(Last update: September 1, 1999)

FEDERAL JURISDICTION

In the United States, there are two separate and distinct jurisdictions, one being that of the States within their own territorial boundaries and the other being federal jurisdiction. Broadly speaking, state jurisdiction encompasses the legislative power to regulate, control and govern real and personal property, individuals and enterprises within the territorial limits of any given State. In contrast, federal jurisdiction is extremely limited, with the same being exercised only in areas external to state legislative power and territory. Notwithstanding the clarity of this simple principle, the line of demarcation between these two jurisdictions and the extent and reach of each has become somewhat blurred due to popular misconceptions and the efforts expended by the federal government to conceal one of its major weaknesses. Only by resorting to history and case law can this obfuscation be clarified and the two distinct jurisdictions be readily seen.

The original thirteen colonies of America were each separately established by charters from the English Crown. Outside of the common bond of each being a dependency and colony of the mother country, England, the colonies were not otherwise united. Each had its own governor, legislative assembly and courts, and each was governed separately and independently by the English Parliament.

The political connections of the separate colonies to the English Crown and Parliament descended to an rebellious state of affairs as the direct result of Parliamentary acts adopted in the late 1760's and early 1770's. Due to the real and perceived dangers caused by these various acts, the First Continental Congress was convened by representatives of the several colonies in October, 1774, and its purpose was to submit a petition of grievances to the British Parliament and Crown. By the Declaration and Resolves of the First Continental Congress, dated October 14, 1774, the colonial representatives labeled these Parliamentary acts of which they complained as "impolitic, unjust, and cruel, as well as unconstitutional, and most dangerous and destructive of American rights;" but further, they asserted that these acts manifested designs, schemes and plans "which demonstrate a system formed to enslave America."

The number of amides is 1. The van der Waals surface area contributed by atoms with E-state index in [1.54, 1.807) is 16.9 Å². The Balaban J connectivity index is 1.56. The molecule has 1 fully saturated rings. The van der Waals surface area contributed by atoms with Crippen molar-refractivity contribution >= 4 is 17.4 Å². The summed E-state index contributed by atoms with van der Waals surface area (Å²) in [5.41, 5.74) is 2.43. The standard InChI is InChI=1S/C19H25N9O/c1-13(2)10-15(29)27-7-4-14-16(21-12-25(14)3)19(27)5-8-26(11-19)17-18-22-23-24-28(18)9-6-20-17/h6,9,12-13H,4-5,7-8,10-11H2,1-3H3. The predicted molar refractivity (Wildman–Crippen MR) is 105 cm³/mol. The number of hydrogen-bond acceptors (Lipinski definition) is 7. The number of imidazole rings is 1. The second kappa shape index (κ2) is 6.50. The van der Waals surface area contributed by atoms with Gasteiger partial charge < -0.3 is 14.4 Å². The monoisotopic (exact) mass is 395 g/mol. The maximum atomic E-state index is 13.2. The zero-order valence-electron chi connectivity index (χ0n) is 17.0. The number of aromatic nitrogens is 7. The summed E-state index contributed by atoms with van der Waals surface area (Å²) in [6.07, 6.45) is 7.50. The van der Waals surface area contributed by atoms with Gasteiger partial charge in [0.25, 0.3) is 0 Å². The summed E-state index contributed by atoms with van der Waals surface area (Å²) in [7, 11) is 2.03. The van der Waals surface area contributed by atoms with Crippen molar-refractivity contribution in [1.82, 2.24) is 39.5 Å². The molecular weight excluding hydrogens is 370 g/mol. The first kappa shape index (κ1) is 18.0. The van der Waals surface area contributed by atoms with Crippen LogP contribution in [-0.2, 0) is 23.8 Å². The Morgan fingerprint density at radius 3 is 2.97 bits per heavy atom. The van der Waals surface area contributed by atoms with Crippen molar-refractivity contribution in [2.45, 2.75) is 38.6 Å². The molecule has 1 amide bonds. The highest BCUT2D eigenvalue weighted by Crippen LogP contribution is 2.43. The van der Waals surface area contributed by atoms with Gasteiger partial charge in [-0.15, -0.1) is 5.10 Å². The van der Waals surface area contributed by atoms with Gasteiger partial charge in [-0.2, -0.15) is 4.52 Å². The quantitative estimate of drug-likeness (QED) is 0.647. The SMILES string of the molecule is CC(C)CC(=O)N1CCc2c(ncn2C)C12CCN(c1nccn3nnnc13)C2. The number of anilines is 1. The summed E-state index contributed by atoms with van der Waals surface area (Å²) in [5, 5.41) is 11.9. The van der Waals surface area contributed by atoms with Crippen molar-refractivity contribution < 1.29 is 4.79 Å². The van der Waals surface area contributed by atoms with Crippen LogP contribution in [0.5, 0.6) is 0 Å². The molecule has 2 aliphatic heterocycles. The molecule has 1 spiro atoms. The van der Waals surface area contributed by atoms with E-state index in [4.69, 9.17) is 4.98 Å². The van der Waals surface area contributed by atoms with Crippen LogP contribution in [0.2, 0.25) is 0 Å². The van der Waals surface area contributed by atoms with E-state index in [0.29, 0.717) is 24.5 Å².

Matters grew worse and between October, 1775, and the middle of 1776, each of the colonies separately severed their ties and relations with England, and several adopted constitutions for the newly formed States. By July, 1776, the exercise of British authority in all of the colonies was not recognized in any degree. The capstone of this actual separation of the colonies from England was the more formal Declaration of Independence.

The legal effect of the Declaration of Independence was to make each new State a separate and independent sovereign over which there was no other government of superior power or jurisdiction. This was clearly shown in M'Ilvaine v. Coxe's Lessee, 8 U.S. (4 Cranch) 209, 212 (1808), where it was held: